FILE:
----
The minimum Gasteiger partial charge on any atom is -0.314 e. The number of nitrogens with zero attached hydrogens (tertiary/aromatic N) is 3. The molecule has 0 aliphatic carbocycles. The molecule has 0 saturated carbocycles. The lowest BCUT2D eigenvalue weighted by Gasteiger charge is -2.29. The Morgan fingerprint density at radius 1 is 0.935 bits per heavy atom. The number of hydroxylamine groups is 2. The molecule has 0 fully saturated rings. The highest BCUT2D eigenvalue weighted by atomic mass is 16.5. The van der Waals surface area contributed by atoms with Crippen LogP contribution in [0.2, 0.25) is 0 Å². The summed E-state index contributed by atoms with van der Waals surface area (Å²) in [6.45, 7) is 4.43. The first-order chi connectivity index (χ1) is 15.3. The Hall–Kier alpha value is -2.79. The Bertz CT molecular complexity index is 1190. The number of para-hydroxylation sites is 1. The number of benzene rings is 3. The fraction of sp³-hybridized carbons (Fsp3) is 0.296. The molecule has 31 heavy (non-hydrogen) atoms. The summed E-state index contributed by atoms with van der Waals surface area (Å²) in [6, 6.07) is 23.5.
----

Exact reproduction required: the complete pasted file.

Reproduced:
The minimum Gasteiger partial charge on any atom is -0.314 e. The number of nitrogens with zero attached hydrogens (tertiary/aromatic N) is 3. The molecule has 0 aliphatic carbocycles. The molecule has 0 saturated carbocycles. The lowest BCUT2D eigenvalue weighted by Gasteiger charge is -2.29. The Morgan fingerprint density at radius 1 is 0.935 bits per heavy atom. The number of hydroxylamine groups is 2. The molecule has 0 fully saturated rings. The highest BCUT2D eigenvalue weighted by atomic mass is 16.5. The van der Waals surface area contributed by atoms with Crippen LogP contribution in [0.2, 0.25) is 0 Å². The summed E-state index contributed by atoms with van der Waals surface area (Å²) in [6.45, 7) is 4.43. The first-order chi connectivity index (χ1) is 15.3. The Hall–Kier alpha value is -2.79. The Bertz CT molecular complexity index is 1190. The number of para-hydroxylation sites is 1. The number of benzene rings is 3. The fraction of sp³-hybridized carbons (Fsp3) is 0.296. The molecule has 31 heavy (non-hydrogen) atoms. The summed E-state index contributed by atoms with van der Waals surface area (Å²) in [6, 6.07) is 23.5.